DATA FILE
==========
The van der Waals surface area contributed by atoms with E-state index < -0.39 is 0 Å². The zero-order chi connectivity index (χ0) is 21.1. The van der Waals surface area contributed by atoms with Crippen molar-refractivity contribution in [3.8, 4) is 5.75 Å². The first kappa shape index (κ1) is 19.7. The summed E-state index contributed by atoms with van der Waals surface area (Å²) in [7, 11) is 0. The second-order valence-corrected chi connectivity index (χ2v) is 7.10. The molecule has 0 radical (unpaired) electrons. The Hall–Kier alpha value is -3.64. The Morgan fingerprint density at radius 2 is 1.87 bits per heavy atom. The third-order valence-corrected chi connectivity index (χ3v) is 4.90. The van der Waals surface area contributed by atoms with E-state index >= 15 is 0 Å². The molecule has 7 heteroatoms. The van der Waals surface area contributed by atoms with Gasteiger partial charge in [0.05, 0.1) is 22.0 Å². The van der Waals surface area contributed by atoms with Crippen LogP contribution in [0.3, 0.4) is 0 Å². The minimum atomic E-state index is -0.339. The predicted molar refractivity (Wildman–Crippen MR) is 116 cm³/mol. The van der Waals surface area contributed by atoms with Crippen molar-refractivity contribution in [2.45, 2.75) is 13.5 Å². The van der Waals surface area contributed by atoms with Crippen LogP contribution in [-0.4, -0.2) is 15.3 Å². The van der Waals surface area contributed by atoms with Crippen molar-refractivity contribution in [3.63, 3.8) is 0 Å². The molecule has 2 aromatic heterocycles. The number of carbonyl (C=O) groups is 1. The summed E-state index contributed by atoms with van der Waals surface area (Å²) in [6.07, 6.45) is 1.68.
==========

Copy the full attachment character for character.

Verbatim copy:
The van der Waals surface area contributed by atoms with E-state index < -0.39 is 0 Å². The zero-order chi connectivity index (χ0) is 21.1. The van der Waals surface area contributed by atoms with Crippen molar-refractivity contribution in [3.8, 4) is 5.75 Å². The first kappa shape index (κ1) is 19.7. The summed E-state index contributed by atoms with van der Waals surface area (Å²) in [7, 11) is 0. The second-order valence-corrected chi connectivity index (χ2v) is 7.10. The molecule has 0 radical (unpaired) electrons. The Hall–Kier alpha value is -3.64. The Morgan fingerprint density at radius 2 is 1.87 bits per heavy atom. The third-order valence-corrected chi connectivity index (χ3v) is 4.90. The van der Waals surface area contributed by atoms with E-state index >= 15 is 0 Å². The molecule has 7 heteroatoms. The van der Waals surface area contributed by atoms with Gasteiger partial charge in [0.05, 0.1) is 22.0 Å². The van der Waals surface area contributed by atoms with Crippen LogP contribution in [0.3, 0.4) is 0 Å². The minimum atomic E-state index is -0.339. The predicted molar refractivity (Wildman–Crippen MR) is 116 cm³/mol. The van der Waals surface area contributed by atoms with Crippen molar-refractivity contribution in [2.45, 2.75) is 13.5 Å². The van der Waals surface area contributed by atoms with Crippen LogP contribution in [-0.4, -0.2) is 15.3 Å². The van der Waals surface area contributed by atoms with Crippen molar-refractivity contribution in [3.63, 3.8) is 0 Å². The molecule has 2 aromatic heterocycles. The number of carbonyl (C=O) groups is 1. The summed E-state index contributed by atoms with van der Waals surface area (Å²) in [6.07, 6.45) is 1.68.